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Background: Intracranial aneurysms are exceedingly rare in neonates, accounting for less than 2% of all relevant cases that occur during the first decade of life. More precisely, intracranial aneurysms in children (less than 18 years old) are rarely been recorded, and their epidemiology is poorly investigated. Details about this pathology in this specific population are lacking. Because of the scarcity of this entity along with the peculiar characteristics of this patient group, the treatment of aneurysms of the cerebral circulation of these patients is challenging. The prevalence of Intracranial aneurysms in children is much lower than in adults· apart from that, several differences exist, centered on their etiology, demographic variables, aneurysm location, aneurysm morphological characteristics, clinical presentation, and outcome in pediatric and adult intracranial aneurysms. We describe the case of aneurysmal subarachnoid hemorrhage and extra-axial hemorrhage in an infant, as well as the review of the relevant current literature.
Case description: We report the case of a three months old infant who was admitted to our hospital due to episodes of vomiting, associated with loss of consciousness and an epileptic ictus. An MRI-MRA scan and a digital subtraction angiography were immediately performed, which revealed the presence of a giant fusiform aneurysm near the origin of the right anterior cerebral artery. Because of the location and shape of the aneurysmal sac, the ipsilateral internal carotid artery was totally occluded with detachable coils. At follow-up, the child experienced normal psychomotor development with no motor deficit.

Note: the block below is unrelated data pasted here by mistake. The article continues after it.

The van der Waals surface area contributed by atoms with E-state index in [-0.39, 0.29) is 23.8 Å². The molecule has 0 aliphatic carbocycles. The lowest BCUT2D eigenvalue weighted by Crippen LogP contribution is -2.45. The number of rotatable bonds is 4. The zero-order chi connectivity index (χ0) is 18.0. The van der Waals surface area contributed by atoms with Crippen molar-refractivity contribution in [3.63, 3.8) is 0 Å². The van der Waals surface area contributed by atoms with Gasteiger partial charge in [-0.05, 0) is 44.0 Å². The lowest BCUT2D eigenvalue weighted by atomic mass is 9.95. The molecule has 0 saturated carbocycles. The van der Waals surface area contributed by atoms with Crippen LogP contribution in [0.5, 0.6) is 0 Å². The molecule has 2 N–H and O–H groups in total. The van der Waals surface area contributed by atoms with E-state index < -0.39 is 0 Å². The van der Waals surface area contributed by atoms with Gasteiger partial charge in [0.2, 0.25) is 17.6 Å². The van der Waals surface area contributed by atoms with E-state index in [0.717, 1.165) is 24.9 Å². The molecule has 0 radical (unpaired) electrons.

Conclusions: Intracranial aneurysms should be considered in the differential diagnosis of infants and neonates who present with acute raised intracranial pressure. Even though rupture of an intracranial aneurysm in this age group is rare, subarachnoid hemorrhage is the most common mode of presentation. Intracranial aneurysms are frequently larger than 10 mm and located on the middle cerebral artery. The treatment could be surgical or endovascular, depending on the characteristics of the aneurysm. Seizures and cranial nerve involvement are the most common presenting features in children. The most commonly encountered sites of origin for such aneurysms are the posterior circulation, along with the internal carotid artery bifurcation. Current literature and case series suggest that there is increased incidence of giant, posttraumatic, and mycotic aneurysms in children. Based on the most recently published data, the treatment of ruptured and unruptured pediatric aneurysms is related with an increased incidence of an uneventful outcome, which reaches 95% in the current series. Pediatric intracranial aneurysms are more commonly encountered in male patients and have a predilection for the terminal ICA bifurcation.
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